Near-close near-back vowel

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Near-close near-back vowel
IPA number 321
Entity (decimal) ʊ
Unicode (hex) U+028A
Kirshenbaum U
Braille ⠷ (braille pattern dots-12356)
Near-close near-back unrounded vowel

The near-close near-back vowel, or near-high near-back vowel, is a type of vowel sound, used in some vocal languages. The IPA symbol for the near-close near-back rounded vowel is ʊ. It is informally called "horseshoe u". Prior to 1989, there was an alternate IPA symbol for this sound, ɷ, called "closed omega"; use of this symbol is no longer sanctioned by the IPA. In Americanist phonetic notation, the symbol (a small capital U, not Greek lowercase upsilon) is used.

The IPA prefers the terms "close" and "open" for vowels, and the name of the article follows this. However, a large number of linguists, perhaps a majority, prefer the terms "high" and "low".

Some languages may have a near-close near-back unrounded vowel, which can be represented with ɯ̽ or ʊ̜ in the IPA, or a compressed vowel ʊᵝ.


IPA vowel chart
Front Near-​front Central Near-​back Back
Blank vowel trapezoid.svg
Paired vowels are: unrounded • rounded
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IPA help • IPA key • chart • Loudspeaker.svg chart with audio • view


In the following transcriptions, an unrounded vowel is represented by the "less-rounded" diacritic [ʊ̜], and a back rounded vowel is represented by the "retracted" diacritic [ʊ̠]:

Language Word IPA Meaning Notes
Chinese Cantonese /hung4 [hʊŋ˨˩] 'red' Can be realized as [] instead. See Cantonese phonology
Mandarin /hóng [xʊŋ˧˥] See Mandarin phonology
Danish Standard[1] have [ˈhɛːʊ] 'garden' Assimilatory variant of [ʊ̯ə] (phonemically /ʋə/.)[1] May be realized the same as short [o].[1] See Danish phonology
English Australian[2] hook [hʊk] 'hook' Also described as close back [u].[3] See Australian English phonology
California[4] Unrounded, often pronounced with spread lips.[4]
Cockney[5] Sometimes fronted to [ʊ̈].[5]
Conservative RP Often lowered and centralized to [ɵ], or unrounded to [ɘ]. See English phonology
Northern English plus [plʊs] 'plus' Present in dialects without the foot-strut split.
Southern Irish
Hindustani गुलाब/گلاب [gʊˈläːb] 'rose' See Hindustani phonology
Faroese hvalur [kvɛalʊɹ] 'whale'
French Quebec foule [fʊl] 'crowd' Allophone of /u/ in closed syllables. See Quebec French phonology
German Standard[6][7] Stunde About this sound [ˈʃtʊndə]  'hour' See German phonology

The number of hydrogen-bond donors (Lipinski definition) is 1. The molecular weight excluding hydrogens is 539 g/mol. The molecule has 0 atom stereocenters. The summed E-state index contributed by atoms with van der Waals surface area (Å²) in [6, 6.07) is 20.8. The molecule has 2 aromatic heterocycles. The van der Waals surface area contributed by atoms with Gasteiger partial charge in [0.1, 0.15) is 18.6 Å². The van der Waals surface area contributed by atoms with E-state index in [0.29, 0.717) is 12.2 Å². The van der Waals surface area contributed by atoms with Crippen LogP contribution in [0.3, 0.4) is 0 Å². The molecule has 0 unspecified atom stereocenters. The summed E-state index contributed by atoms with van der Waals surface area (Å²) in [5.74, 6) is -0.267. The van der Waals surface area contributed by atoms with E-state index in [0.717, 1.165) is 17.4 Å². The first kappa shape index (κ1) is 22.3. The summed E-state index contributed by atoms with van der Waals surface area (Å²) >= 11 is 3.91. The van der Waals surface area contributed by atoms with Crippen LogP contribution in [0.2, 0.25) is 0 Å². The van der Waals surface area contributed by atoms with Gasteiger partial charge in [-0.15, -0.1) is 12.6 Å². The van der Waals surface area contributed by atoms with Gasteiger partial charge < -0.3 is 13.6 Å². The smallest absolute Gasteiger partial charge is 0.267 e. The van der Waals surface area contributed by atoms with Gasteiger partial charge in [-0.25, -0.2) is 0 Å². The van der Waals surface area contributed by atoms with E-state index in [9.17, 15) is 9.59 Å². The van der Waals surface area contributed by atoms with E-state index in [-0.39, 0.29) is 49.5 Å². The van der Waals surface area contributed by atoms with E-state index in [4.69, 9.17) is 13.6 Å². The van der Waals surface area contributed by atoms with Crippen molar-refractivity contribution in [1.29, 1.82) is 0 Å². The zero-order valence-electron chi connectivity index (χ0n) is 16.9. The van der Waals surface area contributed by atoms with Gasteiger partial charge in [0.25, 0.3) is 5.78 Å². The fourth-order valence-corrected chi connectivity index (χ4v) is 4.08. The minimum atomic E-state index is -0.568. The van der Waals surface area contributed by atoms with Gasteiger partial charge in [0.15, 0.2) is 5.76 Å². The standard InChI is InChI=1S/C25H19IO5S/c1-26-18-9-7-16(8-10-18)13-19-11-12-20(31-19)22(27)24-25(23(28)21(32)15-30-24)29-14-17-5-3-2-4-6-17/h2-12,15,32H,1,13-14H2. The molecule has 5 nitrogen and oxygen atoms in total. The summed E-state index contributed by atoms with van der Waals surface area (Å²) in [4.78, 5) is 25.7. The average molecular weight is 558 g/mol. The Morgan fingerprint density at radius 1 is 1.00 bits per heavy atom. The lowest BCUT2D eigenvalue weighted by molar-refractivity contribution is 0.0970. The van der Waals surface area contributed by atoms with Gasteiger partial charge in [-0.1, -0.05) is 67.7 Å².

Irish Munster[8] dubh [d̪ˠɰʊvˠ] 'black' Allophone of /ʊ/ between broad consonants.[8] See Irish phonology
Ulster[9] [example needed] Unrounded;[9] allophone of /ɪ/.[9]
Kaingang[10] [kʊˈtu] 'deaf' Atonic allophone of /u/ and /o/.[11]
Korean[12] 어른/eoreun [ɘːɾɯ̽n] 'seniors' Unrounded;[12] typically transcribed as ɯ. See Korean phonology
Luxembourgish[13] Sprooch [ʃpʀʊ̠ːχ] 'language' Fully back. May be transcribed /oː/.
Mongolian[14] ус [ʊs] 'water'
Norwegian Standard Eastern[15] ond [ʊn̪] 'bad' May be transcribed /u/. See Norwegian phonology
Piedmontese Torton-a [tʊrˈtʊŋa] 'Tortona'
Portuguese European[16] pegar [pɯ̽ˈɣäɾ] 'to hold' Unrounded, unstressed vowel.[16] Most often transcribed as /ɨ/ or /ə/. See Portuguese phonology
Brazilian[17] bonito [bʊˈn̠ʲit̪ʊ̥] 'handsome' Corresponds to unstressed [u ~ o̞] in Brazil and /u/ in other national variants.
Punjabi ਪੁਦੀਨਾ [pʊˈd̪iːnäː] 'mint'
Russian[18] сухой About this sound [s̪ʊˈxo̞j]  'dry' Unstressed allophone of /u/. See Russian phonology
Shiwiar[19] [example needed] Allophone of /u/.[19]
Spanish Eastern Andalusian[20] tus [t̪ʊ̠ː] 'your' (pl.) Fully back. Corresponds to [u] in other dialects, but in these dialects they're distinct. See Spanish phonology
Swedish Central Standard[21] ort About this sound [ʊ̠ᵝʈː]  'locality' Retracted and exolabial (compressed). See Swedish phonology



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  • Cox, Felicity; Palethorpe, Sallyanne (2007), "Australian English" (PDF), Journal of the International Phonetic Association 37 (3): 341–350, doi:10.1017/S0025100307003192 
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  • Gilles, Peter; Trouvain, Jürgen (2013), "Luxembourgish" (PDF), Journal of the International Phonetic Association 43 (1): 67–74, doi:10.1017/S0025100312000278 
  • Iivonen, Antti; Harnud, Huhe (2005), "Acoustical comparison of the monophthong systems in Finnish, Mongolian and Udmurt", Journal of the International Phonetic Association 35 (1): 59–71, doi:10.1017/S002510030500191X 
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